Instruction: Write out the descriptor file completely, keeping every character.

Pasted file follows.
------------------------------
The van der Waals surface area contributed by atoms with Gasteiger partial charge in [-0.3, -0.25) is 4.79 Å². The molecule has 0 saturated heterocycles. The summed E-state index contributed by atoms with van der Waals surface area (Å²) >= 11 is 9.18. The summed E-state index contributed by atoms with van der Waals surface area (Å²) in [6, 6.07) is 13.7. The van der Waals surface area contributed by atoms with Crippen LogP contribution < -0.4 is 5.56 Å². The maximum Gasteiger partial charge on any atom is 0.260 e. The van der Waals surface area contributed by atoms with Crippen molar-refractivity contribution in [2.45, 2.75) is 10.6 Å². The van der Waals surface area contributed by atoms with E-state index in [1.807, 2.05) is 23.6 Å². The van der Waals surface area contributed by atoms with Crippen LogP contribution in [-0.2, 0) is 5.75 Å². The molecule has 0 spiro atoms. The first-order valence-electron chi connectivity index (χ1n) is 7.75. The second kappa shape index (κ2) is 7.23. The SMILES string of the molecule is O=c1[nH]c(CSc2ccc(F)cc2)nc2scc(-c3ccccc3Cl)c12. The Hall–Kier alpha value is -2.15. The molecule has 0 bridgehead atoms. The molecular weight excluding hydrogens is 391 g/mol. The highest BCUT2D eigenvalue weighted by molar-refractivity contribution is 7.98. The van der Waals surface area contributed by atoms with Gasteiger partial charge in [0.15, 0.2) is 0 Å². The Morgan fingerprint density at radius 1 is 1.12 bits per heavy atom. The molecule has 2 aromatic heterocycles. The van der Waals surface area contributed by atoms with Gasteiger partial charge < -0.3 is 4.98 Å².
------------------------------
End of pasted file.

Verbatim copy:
The van der Waals surface area contributed by atoms with Gasteiger partial charge in [-0.3, -0.25) is 4.79 Å². The molecule has 0 saturated heterocycles. The summed E-state index contributed by atoms with van der Waals surface area (Å²) >= 11 is 9.18. The summed E-state index contributed by atoms with van der Waals surface area (Å²) in [6, 6.07) is 13.7. The van der Waals surface area contributed by atoms with Crippen LogP contribution < -0.4 is 5.56 Å². The maximum Gasteiger partial charge on any atom is 0.260 e. The van der Waals surface area contributed by atoms with Crippen molar-refractivity contribution in [2.45, 2.75) is 10.6 Å². The van der Waals surface area contributed by atoms with E-state index in [1.807, 2.05) is 23.6 Å². The van der Waals surface area contributed by atoms with Crippen LogP contribution in [-0.2, 0) is 5.75 Å². The molecule has 0 spiro atoms. The first-order valence-electron chi connectivity index (χ1n) is 7.75. The second kappa shape index (κ2) is 7.23. The SMILES string of the molecule is O=c1[nH]c(CSc2ccc(F)cc2)nc2scc(-c3ccccc3Cl)c12. The Hall–Kier alpha value is -2.15. The molecule has 0 bridgehead atoms. The molecular weight excluding hydrogens is 391 g/mol. The highest BCUT2D eigenvalue weighted by molar-refractivity contribution is 7.98. The van der Waals surface area contributed by atoms with Gasteiger partial charge in [0.15, 0.2) is 0 Å². The Morgan fingerprint density at radius 1 is 1.12 bits per heavy atom. The molecule has 2 aromatic heterocycles. The van der Waals surface area contributed by atoms with Gasteiger partial charge < -0.3 is 4.98 Å².